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Keywords:

  • surgery;
  • breast cancer;
  • psychological intervention;
  • stress management training;
  • oncology

Abstract

Objective

This study evaluated the psychological effects of a pre-surgical stress management training (SMT) in cancer patients.

Methods

Stress management training comprised four sessions in total: on 5 days and 1 day pre-surgery and on 2 days and 1 month post-surgery. Patients also received audio CDs with relaxation and coping skills exercises. Patients were randomly assigned to the SMT (N = 34) or a regular care condition (N = 36). Depression, anxiety, quality of life, perception of control, fatigue, pain, sleep problems, and surgery-related somatic symptoms were measured at Day 6 and Day 1 pre-surgery, and Day 2, 5, 30 and 90 post-surgery.

Results

Depression and fatigue decreased in the intervention group and increased in the control group, leading to significant group differences at Day 2 (fatigue) and Day 5 post-surgery (fatigue and depression). It also appeared that surgery-related symptoms had increased more in the control group 3 months post-surgery than in the SMT group. No intervention effects were observed for anxiety, pain, and sleep problems.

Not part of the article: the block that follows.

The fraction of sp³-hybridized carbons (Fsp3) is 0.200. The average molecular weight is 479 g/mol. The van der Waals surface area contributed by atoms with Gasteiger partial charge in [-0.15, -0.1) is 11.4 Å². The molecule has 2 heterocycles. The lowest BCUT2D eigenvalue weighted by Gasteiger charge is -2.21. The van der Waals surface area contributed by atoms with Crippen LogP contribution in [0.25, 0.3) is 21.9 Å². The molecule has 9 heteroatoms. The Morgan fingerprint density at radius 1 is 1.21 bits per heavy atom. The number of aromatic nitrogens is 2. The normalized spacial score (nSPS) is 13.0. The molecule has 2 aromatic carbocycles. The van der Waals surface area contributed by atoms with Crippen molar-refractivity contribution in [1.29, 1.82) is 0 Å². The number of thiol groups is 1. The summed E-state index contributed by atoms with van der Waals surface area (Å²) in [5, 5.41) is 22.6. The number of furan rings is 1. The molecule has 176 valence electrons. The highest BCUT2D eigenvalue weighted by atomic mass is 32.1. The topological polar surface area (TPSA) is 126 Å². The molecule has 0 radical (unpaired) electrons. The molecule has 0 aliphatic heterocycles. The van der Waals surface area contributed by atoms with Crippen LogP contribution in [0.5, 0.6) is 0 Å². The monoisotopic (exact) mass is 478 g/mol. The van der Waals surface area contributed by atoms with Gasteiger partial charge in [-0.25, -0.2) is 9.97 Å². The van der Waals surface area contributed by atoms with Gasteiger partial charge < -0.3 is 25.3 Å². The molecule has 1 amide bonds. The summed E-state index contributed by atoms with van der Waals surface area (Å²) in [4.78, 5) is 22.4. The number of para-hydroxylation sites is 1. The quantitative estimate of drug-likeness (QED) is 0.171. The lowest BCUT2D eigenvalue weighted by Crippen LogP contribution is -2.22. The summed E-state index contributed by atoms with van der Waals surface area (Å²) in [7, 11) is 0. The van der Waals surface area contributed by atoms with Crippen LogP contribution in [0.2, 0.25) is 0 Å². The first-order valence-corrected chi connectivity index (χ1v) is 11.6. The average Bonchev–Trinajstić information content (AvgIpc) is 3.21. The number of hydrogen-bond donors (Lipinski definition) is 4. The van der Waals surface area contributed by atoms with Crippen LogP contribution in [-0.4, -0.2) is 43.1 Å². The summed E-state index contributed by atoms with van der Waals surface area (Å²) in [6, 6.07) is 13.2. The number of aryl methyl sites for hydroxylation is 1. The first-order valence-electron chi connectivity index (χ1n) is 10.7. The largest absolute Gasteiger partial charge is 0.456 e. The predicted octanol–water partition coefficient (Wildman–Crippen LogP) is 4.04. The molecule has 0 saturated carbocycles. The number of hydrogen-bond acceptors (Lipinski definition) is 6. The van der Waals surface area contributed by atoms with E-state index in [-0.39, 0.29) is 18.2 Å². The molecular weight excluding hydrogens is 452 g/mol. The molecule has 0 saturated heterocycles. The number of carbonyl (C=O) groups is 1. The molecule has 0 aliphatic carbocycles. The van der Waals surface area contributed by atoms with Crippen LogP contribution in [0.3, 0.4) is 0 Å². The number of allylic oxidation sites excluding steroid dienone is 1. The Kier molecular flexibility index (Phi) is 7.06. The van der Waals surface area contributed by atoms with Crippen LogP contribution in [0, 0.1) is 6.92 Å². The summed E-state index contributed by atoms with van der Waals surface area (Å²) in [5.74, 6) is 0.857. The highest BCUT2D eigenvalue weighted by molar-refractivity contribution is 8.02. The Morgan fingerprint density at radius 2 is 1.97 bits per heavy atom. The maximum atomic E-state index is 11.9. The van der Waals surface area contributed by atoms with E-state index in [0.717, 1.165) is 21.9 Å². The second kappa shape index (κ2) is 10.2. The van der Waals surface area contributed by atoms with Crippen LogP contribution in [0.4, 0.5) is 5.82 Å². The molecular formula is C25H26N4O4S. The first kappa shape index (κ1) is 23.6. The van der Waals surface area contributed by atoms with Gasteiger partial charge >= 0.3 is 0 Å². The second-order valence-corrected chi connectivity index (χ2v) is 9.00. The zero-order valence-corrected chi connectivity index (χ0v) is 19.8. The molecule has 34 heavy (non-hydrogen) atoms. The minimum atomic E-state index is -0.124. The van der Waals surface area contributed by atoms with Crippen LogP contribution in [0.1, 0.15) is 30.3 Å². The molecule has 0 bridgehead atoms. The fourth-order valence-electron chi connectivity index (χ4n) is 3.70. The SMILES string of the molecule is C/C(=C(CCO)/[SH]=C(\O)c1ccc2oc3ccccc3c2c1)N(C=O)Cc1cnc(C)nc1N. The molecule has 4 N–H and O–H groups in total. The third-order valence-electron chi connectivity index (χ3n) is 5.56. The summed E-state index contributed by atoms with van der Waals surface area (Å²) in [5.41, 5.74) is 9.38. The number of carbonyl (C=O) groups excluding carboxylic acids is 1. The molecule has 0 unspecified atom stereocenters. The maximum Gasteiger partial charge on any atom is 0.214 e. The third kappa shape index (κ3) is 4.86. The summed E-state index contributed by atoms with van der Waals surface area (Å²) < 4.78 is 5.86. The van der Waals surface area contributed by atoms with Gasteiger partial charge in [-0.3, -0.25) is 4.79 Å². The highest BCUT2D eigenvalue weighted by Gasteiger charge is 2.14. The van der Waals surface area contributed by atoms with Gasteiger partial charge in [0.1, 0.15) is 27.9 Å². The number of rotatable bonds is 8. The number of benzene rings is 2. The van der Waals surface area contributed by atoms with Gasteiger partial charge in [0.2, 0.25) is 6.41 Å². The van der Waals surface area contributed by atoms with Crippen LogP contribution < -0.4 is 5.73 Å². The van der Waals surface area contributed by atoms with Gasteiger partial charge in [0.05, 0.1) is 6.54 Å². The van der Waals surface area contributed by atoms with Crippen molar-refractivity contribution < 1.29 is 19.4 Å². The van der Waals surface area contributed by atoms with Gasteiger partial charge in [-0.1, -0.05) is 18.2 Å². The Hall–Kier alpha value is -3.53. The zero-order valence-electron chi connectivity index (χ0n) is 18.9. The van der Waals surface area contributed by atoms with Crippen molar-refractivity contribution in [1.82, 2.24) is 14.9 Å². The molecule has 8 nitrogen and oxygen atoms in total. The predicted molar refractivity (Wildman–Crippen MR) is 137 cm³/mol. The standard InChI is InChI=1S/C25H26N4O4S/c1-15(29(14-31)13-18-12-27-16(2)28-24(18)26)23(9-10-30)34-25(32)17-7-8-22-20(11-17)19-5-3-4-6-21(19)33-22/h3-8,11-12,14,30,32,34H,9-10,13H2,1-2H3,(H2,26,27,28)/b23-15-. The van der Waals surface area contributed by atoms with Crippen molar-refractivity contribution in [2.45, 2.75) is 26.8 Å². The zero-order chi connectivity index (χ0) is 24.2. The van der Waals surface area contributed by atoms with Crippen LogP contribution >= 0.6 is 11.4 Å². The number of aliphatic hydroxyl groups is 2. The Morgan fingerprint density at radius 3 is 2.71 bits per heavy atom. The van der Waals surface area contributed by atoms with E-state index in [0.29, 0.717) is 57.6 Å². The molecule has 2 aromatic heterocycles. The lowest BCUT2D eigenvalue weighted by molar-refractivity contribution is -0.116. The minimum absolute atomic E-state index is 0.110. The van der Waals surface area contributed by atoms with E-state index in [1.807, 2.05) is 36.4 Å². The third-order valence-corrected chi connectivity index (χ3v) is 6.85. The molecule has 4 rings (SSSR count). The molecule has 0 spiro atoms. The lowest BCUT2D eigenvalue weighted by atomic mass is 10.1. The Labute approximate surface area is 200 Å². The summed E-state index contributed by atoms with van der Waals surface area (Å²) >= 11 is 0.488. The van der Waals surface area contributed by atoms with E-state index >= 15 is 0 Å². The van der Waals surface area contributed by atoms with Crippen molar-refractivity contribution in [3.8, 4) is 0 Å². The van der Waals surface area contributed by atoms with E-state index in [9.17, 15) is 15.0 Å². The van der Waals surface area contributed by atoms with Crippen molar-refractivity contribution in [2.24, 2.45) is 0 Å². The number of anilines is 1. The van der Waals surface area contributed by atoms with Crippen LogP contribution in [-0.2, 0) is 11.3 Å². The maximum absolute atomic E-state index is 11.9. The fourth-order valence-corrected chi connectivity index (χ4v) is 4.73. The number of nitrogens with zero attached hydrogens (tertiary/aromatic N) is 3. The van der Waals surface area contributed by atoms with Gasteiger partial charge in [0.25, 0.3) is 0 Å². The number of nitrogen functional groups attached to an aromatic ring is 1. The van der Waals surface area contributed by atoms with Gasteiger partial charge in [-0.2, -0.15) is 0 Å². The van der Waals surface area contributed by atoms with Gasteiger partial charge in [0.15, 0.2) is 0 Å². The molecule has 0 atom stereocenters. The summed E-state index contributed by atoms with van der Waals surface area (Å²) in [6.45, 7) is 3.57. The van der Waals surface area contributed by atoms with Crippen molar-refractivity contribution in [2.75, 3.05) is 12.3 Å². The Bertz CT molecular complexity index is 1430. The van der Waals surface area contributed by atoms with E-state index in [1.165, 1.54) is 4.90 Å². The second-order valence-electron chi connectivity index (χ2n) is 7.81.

Conclusion

The use of a short psychological intervention is effective in reducing depression and fatigue in the post-surgical period, although the effects are of short duration.

Copyright © 2012 John Wiley & Sons, Ltd.